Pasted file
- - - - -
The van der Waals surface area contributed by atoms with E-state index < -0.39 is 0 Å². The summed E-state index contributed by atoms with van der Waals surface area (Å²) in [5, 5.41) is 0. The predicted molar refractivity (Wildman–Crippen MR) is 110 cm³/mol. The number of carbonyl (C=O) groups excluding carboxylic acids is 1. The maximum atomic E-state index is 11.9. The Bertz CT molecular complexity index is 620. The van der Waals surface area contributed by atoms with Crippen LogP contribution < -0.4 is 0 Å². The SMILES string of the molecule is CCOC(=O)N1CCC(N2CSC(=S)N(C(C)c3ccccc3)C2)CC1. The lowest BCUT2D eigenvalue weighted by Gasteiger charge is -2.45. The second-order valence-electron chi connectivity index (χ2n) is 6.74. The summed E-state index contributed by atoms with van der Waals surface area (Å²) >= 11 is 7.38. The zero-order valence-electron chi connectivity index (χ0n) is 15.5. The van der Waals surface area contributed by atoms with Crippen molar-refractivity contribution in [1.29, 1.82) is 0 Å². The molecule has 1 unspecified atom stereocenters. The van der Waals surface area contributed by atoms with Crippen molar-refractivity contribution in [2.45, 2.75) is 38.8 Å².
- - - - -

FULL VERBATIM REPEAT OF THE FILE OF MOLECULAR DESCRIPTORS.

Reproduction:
The van der Waals surface area contributed by atoms with E-state index < -0.39 is 0 Å². The summed E-state index contributed by atoms with van der Waals surface area (Å²) in [5, 5.41) is 0. The predicted molar refractivity (Wildman–Crippen MR) is 110 cm³/mol. The number of carbonyl (C=O) groups excluding carboxylic acids is 1. The maximum atomic E-state index is 11.9. The Bertz CT molecular complexity index is 620. The van der Waals surface area contributed by atoms with Crippen LogP contribution < -0.4 is 0 Å². The SMILES string of the molecule is CCOC(=O)N1CCC(N2CSC(=S)N(C(C)c3ccccc3)C2)CC1. The lowest BCUT2D eigenvalue weighted by Gasteiger charge is -2.45. The second-order valence-electron chi connectivity index (χ2n) is 6.74. The summed E-state index contributed by atoms with van der Waals surface area (Å²) >= 11 is 7.38. The zero-order valence-electron chi connectivity index (χ0n) is 15.5. The van der Waals surface area contributed by atoms with Crippen molar-refractivity contribution in [1.29, 1.82) is 0 Å². The molecule has 1 unspecified atom stereocenters. The van der Waals surface area contributed by atoms with Crippen molar-refractivity contribution in [2.45, 2.75) is 38.8 Å².